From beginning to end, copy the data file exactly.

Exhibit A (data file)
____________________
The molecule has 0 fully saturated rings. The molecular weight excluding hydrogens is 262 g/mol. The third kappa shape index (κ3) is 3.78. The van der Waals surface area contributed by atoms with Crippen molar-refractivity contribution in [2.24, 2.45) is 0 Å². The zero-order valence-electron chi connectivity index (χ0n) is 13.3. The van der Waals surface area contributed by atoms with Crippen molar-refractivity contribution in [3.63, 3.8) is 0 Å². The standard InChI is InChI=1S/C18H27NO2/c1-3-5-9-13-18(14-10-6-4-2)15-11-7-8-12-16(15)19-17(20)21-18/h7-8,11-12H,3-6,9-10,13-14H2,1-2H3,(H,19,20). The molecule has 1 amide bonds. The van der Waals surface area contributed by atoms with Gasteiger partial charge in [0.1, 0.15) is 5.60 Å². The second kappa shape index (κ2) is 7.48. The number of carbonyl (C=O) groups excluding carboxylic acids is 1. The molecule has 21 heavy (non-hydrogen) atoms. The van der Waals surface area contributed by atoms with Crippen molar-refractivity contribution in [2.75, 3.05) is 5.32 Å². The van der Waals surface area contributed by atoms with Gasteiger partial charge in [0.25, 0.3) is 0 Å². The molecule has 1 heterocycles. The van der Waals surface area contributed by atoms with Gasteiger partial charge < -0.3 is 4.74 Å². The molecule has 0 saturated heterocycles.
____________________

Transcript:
The molecule has 0 fully saturated rings. The molecular weight excluding hydrogens is 262 g/mol. The third kappa shape index (κ3) is 3.78. The van der Waals surface area contributed by atoms with Crippen molar-refractivity contribution in [2.24, 2.45) is 0 Å². The zero-order valence-electron chi connectivity index (χ0n) is 13.3. The van der Waals surface area contributed by atoms with Crippen molar-refractivity contribution in [3.63, 3.8) is 0 Å². The standard InChI is InChI=1S/C18H27NO2/c1-3-5-9-13-18(14-10-6-4-2)15-11-7-8-12-16(15)19-17(20)21-18/h7-8,11-12H,3-6,9-10,13-14H2,1-2H3,(H,19,20). The molecule has 1 amide bonds. The van der Waals surface area contributed by atoms with Gasteiger partial charge in [0.1, 0.15) is 5.60 Å². The second kappa shape index (κ2) is 7.48. The number of carbonyl (C=O) groups excluding carboxylic acids is 1. The molecule has 21 heavy (non-hydrogen) atoms. The van der Waals surface area contributed by atoms with Crippen molar-refractivity contribution in [2.75, 3.05) is 5.32 Å². The van der Waals surface area contributed by atoms with Gasteiger partial charge in [0.25, 0.3) is 0 Å². The molecule has 1 heterocycles. The van der Waals surface area contributed by atoms with Gasteiger partial charge < -0.3 is 4.74 Å². The molecule has 0 saturated heterocycles.